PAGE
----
Highways and information superhighways were on the governor’s mind as he spoke to the state’s trucking industry on Wednesday (May 15). Every Arkansas community with more than 500 residents would have broadband access under a plan he released earlier in the day.
Hutchinson in March charged the Arkansas Development Finance Authority to create the Arkansas State Broadband Plan. The 79-page report, including appendixes, lays out the case for broadband internet’s advantages as well as proposed actions encouraging its adoption.
The report says state government’s focus should be on accessing federal programs, designing effective and fair regulations, reforming the use of state-owned assets so that private and non-governmental organizations can use them for delivering broadband, educating the public about broadband’s value, encouraging business investment, and making broadband affordable.
Speaking before the Arkansas Trucking Association shortly after releasing the plan, Hutchinson said increased broadband availability would improve rural quality of life, aid in recruiting industry, and help students.
“Much work to do, but that’s one of the key objectives that I’ll have over the next four years,” he said.
The report recommends creating a State Broadband Office. Currently, the director of the Department of Information Systems is the state’s broadband manager, responsible for serving as a single point of contact and for creating the state’s broadband plan. But under Act 792 passed by the Legislature this year, the manager becomes a governor’s appointee, which the report says will allow the position to dedicate more attention to the needs.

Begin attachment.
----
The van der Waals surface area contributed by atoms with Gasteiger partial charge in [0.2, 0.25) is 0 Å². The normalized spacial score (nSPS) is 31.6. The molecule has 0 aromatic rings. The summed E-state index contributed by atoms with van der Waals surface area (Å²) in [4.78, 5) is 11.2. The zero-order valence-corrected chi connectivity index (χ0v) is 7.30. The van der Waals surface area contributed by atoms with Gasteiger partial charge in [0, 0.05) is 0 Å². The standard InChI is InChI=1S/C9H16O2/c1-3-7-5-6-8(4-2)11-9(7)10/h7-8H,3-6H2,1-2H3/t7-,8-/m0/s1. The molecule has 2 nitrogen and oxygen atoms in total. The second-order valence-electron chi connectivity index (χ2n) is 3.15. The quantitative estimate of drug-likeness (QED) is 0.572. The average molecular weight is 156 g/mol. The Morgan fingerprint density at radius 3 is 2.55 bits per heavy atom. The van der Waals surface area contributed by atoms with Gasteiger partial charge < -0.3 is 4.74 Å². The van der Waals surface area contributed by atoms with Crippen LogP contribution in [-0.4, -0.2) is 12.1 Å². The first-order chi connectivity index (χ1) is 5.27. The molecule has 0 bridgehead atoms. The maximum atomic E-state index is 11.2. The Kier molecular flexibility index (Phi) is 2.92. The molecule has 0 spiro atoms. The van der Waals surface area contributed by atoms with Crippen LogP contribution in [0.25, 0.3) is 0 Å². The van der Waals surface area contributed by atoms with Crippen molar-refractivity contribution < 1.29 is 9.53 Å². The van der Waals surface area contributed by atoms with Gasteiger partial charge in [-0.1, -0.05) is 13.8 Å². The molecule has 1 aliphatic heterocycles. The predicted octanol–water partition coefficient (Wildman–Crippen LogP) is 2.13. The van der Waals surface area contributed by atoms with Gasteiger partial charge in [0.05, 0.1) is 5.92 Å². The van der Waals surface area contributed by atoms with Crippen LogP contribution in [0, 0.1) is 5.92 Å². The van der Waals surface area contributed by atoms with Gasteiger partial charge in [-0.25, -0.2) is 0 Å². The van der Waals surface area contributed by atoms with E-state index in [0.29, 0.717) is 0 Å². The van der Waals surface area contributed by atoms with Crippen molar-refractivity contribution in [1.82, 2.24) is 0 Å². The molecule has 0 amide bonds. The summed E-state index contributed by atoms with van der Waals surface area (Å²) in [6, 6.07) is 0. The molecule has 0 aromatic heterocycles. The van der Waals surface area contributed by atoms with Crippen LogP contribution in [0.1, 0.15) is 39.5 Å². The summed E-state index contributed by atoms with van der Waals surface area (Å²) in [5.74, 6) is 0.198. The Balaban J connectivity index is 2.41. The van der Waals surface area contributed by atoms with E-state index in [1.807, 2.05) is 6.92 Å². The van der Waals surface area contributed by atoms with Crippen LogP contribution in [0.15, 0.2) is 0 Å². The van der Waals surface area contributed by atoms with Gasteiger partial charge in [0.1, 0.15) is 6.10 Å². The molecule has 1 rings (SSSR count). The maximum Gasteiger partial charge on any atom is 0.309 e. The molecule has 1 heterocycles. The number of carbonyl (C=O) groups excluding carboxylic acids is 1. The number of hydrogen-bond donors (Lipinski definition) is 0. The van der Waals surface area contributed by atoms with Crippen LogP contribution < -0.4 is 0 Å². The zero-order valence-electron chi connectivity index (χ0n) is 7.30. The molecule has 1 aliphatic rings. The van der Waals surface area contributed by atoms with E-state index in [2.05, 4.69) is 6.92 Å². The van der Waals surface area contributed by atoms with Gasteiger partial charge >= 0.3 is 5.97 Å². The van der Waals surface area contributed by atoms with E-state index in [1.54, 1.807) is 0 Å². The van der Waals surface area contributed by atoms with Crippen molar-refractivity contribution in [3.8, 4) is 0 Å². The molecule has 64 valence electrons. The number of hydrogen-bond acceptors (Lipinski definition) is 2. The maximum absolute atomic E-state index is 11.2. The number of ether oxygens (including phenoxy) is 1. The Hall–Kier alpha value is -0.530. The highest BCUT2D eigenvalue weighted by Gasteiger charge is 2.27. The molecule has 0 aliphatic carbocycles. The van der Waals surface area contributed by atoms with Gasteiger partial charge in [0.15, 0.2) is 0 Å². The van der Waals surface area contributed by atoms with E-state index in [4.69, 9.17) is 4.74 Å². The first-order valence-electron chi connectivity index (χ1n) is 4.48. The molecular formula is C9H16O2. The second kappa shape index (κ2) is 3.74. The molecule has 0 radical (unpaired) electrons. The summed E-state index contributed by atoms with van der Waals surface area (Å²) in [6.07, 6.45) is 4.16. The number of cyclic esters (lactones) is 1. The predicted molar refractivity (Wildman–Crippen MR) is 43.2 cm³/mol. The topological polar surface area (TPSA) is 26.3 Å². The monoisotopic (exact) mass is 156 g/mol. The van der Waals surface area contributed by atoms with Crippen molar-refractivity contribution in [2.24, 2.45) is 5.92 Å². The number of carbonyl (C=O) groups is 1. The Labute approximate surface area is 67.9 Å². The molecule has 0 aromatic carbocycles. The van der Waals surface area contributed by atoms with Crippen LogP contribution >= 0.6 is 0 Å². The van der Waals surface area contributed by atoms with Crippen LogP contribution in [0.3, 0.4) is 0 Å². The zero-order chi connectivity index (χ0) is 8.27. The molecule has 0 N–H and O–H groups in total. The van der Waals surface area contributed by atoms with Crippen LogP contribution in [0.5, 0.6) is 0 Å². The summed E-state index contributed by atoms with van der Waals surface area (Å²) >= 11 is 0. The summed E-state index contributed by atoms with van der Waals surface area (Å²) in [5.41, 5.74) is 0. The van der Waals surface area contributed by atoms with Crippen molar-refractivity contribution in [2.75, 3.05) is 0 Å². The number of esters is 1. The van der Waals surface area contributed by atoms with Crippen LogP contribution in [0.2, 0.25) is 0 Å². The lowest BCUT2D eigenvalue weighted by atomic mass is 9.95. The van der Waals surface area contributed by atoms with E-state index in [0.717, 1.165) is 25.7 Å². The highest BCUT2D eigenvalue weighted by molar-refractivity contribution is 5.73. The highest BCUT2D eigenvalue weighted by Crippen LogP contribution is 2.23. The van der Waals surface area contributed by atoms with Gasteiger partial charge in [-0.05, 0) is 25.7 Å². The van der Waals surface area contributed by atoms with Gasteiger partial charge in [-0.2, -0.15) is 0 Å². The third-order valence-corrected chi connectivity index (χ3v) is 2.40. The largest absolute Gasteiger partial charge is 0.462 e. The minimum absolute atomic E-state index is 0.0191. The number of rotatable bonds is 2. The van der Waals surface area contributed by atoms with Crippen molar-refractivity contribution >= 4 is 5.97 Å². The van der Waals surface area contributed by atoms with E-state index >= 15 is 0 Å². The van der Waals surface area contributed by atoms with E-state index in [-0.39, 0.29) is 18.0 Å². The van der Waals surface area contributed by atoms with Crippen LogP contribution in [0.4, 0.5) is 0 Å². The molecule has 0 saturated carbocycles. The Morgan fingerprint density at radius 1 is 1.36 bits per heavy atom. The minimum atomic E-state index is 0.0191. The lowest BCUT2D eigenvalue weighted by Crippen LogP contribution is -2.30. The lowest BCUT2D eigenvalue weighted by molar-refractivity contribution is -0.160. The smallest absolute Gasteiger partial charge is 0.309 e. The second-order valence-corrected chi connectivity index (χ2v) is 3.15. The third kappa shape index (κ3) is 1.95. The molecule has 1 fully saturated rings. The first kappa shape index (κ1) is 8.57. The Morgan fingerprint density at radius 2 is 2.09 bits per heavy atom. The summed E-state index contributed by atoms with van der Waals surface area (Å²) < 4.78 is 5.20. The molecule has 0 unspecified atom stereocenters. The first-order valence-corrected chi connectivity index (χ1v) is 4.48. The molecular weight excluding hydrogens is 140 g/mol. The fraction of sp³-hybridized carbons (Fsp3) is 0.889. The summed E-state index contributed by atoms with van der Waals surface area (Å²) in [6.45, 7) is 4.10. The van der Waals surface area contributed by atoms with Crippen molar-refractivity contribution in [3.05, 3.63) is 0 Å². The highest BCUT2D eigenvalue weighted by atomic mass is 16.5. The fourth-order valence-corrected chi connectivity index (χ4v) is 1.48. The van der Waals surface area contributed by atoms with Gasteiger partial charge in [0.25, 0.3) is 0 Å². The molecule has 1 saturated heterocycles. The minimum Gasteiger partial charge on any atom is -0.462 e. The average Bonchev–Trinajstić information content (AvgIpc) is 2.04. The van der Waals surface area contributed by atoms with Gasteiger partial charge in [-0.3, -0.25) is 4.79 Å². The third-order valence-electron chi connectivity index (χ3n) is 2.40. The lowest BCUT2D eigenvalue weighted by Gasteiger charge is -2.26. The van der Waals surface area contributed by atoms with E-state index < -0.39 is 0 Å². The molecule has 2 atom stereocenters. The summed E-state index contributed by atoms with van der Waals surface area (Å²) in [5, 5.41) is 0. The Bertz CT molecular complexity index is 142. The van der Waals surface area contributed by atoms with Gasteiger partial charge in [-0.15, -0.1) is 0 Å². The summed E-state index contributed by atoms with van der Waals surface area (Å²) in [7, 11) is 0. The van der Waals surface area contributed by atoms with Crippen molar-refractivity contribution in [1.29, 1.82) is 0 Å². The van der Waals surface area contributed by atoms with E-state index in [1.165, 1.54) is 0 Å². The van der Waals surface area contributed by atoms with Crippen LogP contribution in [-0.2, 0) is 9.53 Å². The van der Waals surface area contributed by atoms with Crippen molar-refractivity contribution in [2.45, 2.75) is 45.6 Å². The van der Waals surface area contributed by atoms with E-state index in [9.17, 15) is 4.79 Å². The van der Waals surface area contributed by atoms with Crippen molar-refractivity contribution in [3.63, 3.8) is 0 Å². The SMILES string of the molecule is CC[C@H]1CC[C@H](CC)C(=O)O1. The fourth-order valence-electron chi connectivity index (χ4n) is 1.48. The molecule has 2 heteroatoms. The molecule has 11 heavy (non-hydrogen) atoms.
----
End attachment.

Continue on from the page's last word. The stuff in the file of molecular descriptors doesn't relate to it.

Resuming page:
The report recommends Arkansas seek federal funding, which is available through seven agencies, the most important being the Federal Communications Commission and the U.S. Department of Agriculture, Rural Utilities Services.
Among the available programs are the Lifeline program, which expands telecommunications availability to lower-income individuals through the Universal Service Fund paid by phone users. The report says that program is underutilized. The Connect America Fund, administered by the FCC, provides $4.5 billion a year to expand broadband and voice access.
Arkansas does not have programs subsidizing broadband deployment, though the Arkansas High Cost Fund helps fund local telecommunications companies. The report calls the fund “an important part of ongoing efforts to close the digital divide,” but it should be reformed.
The report describes public and private assets that could be used to expand broadband access. Among those are utility poles which some providers said cost too much to rent for broadband usage. It says the Arkansas Public Service Commission should require electric cooperatives to provide fair access to competitive broadband providers. Public or quasi-public towers, such as water towers, could be required to offer access as well. Another possible regulatory change would be requiring new buildings to be broadband ready.